"There is always a philosophy for lack of courage."—Albert Camus

Tuesday, October 25, 2005

Governments and Vaccines

Reform Clubber Dr. Ben Zycher has an excellent column in today's Los Angeles Times, in which he analyzes why, in the light of "a possible—but unlikely—flu pandemic caused by a potential breakout of avian flu among human populations," the "greedy pharmaceutical producers" of the United States have not been "moving mountains in anticipation of this huge potential need, with all of the dollars that would follow."

Zycher's answer: previous federal government behavior toward makers of vaccines and pharmaceuticals—"orchestrated by those pro-business, pro-free enterprise, pro-capitalism Republicans," he correctly notes—has decimated the U.S. vaccine industry: "No business will make large investments that are likely to be confiscated by government, because investors will not allow it."

Zycher points out that although it is perfectly legitimate to say that people should contribute to the betterment of their fellow human beings, is is quite another thing for the government simply to take things from private individuals, without proper compensation, in order to keep their budget numbers looking good, as has been the case in the federal vaccine and pharma takings. Such policies discourage the production of things that benefit mankind and are therefore shortsighted and foolish:

The larger question is whether vaccine producers have a moral responsibility to accept large losses in order to save lives in the here and now. Those who respond with an unqualified "yes" commit two errors: They argue in the name of compassion that government ought to confiscate unlimited amounts of other people's money (products), and they ignore the future lives that will not be saved because of an artificial decrease in incentives to develop new and improved medicines. Yes, pharmaceutical producers have a moral responsibility to those in need. All of us who are more fortunate have that same responsibility, which therefore should be fulfilled through the public budget without confiscation of private property. After all, the 5th and 13th Amendments to the Constitution prohibit takings and involuntary servitude precisely so that political majorities may not impose losses upon unpopular groups.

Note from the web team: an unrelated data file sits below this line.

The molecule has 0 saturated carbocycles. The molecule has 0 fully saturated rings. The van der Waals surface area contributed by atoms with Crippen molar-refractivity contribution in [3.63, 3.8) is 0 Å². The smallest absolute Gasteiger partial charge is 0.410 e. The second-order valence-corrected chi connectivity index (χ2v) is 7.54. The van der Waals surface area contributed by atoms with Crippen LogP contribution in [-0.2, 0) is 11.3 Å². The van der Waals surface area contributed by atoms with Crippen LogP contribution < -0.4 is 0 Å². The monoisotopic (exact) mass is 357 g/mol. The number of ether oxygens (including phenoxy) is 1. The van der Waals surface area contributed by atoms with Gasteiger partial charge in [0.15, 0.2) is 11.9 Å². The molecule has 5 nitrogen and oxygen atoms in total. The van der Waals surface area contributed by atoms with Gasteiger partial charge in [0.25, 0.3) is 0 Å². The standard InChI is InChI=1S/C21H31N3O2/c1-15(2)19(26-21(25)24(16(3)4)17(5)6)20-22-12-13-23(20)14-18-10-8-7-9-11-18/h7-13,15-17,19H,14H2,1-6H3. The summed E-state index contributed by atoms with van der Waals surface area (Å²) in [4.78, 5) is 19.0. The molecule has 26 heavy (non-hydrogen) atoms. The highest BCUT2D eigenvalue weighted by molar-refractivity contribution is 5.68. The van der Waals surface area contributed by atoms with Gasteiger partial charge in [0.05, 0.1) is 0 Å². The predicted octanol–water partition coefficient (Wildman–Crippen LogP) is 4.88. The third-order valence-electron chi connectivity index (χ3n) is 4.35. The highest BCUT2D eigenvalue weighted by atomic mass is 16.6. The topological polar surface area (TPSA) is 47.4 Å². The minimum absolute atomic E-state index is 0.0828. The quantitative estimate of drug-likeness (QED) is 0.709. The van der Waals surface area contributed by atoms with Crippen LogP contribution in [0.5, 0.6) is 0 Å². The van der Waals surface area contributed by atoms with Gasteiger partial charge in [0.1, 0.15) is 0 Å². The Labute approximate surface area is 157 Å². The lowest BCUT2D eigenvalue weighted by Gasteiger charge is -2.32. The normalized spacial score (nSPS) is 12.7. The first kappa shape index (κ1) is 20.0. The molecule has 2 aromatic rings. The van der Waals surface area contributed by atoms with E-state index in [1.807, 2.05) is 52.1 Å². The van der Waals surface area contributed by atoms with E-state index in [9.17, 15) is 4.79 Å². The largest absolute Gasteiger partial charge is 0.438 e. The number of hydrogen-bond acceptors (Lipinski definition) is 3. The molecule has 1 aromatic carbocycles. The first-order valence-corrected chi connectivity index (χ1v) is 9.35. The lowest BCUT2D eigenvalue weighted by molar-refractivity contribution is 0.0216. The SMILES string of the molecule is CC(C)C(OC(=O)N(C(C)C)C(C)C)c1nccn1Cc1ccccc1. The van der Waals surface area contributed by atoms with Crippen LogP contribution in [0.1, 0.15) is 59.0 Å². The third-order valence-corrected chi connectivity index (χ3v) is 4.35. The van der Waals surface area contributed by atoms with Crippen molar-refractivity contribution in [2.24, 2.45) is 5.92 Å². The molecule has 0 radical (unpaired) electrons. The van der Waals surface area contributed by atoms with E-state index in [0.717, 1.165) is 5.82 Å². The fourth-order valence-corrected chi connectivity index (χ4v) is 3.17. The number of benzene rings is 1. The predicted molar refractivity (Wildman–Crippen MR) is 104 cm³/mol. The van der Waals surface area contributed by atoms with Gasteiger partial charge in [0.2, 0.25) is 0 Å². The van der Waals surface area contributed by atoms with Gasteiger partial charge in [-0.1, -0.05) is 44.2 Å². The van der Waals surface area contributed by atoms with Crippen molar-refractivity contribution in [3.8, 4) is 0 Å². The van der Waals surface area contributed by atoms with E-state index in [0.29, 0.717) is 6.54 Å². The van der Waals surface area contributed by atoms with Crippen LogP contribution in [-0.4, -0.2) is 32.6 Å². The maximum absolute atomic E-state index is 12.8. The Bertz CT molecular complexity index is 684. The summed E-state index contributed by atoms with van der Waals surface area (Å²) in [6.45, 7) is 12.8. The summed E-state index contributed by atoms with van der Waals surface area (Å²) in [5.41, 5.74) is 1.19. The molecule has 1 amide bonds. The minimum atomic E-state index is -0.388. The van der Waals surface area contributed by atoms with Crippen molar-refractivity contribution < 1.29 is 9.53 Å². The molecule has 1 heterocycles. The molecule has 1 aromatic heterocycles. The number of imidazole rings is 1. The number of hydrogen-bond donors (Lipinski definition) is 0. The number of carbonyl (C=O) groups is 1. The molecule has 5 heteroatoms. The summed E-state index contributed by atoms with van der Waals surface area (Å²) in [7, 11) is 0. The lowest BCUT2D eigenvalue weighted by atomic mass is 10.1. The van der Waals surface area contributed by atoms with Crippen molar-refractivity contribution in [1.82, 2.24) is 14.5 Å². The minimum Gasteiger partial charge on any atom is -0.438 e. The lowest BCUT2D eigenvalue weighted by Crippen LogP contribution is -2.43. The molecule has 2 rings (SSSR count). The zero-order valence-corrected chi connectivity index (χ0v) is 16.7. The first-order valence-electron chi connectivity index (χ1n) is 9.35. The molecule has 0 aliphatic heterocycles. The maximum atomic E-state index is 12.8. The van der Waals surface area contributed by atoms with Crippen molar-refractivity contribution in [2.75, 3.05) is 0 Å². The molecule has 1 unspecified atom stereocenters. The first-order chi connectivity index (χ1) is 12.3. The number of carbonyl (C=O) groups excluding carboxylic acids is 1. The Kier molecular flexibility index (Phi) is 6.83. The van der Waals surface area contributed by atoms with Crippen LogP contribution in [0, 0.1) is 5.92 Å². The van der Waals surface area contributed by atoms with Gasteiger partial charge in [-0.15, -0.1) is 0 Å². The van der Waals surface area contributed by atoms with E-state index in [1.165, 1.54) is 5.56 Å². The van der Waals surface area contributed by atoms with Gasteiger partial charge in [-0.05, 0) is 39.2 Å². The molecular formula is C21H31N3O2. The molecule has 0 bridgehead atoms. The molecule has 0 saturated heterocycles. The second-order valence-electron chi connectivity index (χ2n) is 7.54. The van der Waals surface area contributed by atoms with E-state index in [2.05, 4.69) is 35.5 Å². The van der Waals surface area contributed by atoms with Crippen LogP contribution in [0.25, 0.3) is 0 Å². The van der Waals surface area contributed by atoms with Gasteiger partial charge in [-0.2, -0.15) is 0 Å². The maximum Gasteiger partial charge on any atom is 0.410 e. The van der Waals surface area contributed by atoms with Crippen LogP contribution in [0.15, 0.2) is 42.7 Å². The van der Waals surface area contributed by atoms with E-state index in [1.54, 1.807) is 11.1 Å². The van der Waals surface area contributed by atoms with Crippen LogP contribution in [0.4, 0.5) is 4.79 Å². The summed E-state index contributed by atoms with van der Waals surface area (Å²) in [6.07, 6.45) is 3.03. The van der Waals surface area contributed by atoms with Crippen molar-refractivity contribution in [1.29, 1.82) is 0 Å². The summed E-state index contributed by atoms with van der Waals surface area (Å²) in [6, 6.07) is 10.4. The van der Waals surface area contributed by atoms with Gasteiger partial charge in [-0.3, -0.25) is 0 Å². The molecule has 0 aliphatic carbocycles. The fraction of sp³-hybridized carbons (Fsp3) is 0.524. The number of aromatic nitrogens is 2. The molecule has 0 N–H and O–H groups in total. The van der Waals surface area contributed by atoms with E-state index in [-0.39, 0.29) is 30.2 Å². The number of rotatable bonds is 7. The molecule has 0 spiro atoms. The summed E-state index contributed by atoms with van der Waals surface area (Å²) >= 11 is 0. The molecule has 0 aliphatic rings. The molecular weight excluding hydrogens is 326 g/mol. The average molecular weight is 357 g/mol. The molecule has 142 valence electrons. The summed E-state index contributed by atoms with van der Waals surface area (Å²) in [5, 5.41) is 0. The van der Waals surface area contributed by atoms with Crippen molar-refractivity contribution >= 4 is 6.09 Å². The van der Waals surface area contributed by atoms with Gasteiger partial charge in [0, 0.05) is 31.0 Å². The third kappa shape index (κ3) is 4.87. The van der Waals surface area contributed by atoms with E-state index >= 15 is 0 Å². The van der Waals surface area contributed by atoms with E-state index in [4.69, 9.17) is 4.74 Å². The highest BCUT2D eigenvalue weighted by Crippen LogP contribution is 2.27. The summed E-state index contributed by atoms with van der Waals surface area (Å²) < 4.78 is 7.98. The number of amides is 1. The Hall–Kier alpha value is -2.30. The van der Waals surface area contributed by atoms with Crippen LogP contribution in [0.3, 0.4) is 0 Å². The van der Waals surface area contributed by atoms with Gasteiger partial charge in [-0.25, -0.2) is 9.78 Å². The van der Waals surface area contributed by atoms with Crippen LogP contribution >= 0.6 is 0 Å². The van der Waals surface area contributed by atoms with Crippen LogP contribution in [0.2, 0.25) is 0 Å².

If the government deems it a public good that people be given free access to a vaccine, the treatments should be paid for out of tax dollars.

Robbing Peter to vaccinate Paul will eventually kill both Peter and Paul.

1 comment:

connie deady said...

I thought that the government paid the companies to make flu vaccines.

I agree that if you believe something is a public good that the marketplace will not pay for, as it may be economically feasible, then the government should provide fiscal incentives to do so. I thought that is what they did.(though I admit complete ignorance on this subject).

To me that is one of the good parts of government, to encourage private spending in ways that benefit society, when it might not otherwise be done.